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Hello @rdhwoman, Welcome to Connect, an online community where patients and caregivers share their experiences, find support and exchange information with others. I think you may be right about the stress factor. I recently have been practicing breathing through my nose which has been a problem for me for a long time. I found out after a few minutes practice I can lower my blood pressure and feel more relaxed. A member in another discussion shared a book by James Nestor called "Breath – The New Science of a Lost Art". They also share a video that I found helpful — The Lost Art and Science of Breath – James Nestor | Float Conference 2018: https://youtu.be/-WWDqKljmCU

Have you discussed using the Kardia with your primary care doctor to see if the reports you can send them from the app would be helpful?

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I'm greatly helped in following my AFIB by an up to date Apple Watch and an iPhone which (with the watch) can provide a read-out of sleep and round the clock heartbeat feedback through both a Cardiogram and Sleepwatch app.

Re triggers, I too have noted late eating (especially if more than I ought to) is a major trigger.
Recently I've also become aware that alcohol is a main trigger even in small quantities, and late exercising increases the likelihood of nighttime AFIB with tachycadia too.

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@realitytest

I'm greatly helped in following my AFIB by an up to date Apple Watch and an iPhone which (with the watch) can provide a read-out of sleep and round the clock heartbeat feedback through both a Cardiogram and Sleepwatch app.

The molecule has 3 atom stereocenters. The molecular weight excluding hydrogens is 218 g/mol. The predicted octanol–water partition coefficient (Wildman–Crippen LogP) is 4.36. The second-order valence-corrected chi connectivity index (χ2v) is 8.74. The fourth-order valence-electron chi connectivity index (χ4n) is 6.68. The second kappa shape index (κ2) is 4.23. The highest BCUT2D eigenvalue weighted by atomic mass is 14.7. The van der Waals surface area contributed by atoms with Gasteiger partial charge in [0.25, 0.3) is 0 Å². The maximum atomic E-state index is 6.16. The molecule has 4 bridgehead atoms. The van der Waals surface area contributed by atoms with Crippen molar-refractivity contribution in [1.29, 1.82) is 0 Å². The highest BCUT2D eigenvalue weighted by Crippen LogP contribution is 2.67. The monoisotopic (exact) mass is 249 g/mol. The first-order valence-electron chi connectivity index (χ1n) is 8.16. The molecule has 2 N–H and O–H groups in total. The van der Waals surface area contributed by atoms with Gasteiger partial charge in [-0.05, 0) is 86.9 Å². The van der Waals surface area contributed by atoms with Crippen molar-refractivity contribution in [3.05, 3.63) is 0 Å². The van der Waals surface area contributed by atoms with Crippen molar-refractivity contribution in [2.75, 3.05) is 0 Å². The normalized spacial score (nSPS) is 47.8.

Re triggers, I too have noted late eating (especially if more than I ought to) is a major trigger.
Recently I've also become aware that alcohol is a main trigger even in small quantities, and late exercising increases the likelihood of nighttime AFIB with tachycadia too.

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Hi @realitytest, Thank you for the insight into what is helping you track your AFIB and what some triggers are that people should be mindful of.
You will see that I moved your post to an ongoing discussion about monitoring with a smart device. I did this so you could interact with members that are doing the same thing and so they can benefit from your post.

How long have you been diagnosed with AFIB?

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@amandaa

Hi @realitytest, Thank you for the insight into what is helping you track your AFIB and what some triggers are that people should be mindful of.
You will see that I moved your post to an ongoing discussion about monitoring with a smart device. I did this so you could interact with members that are doing the same thing and so they can benefit from your post.

How long have you been diagnosed with AFIB?

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Hi, Amanda!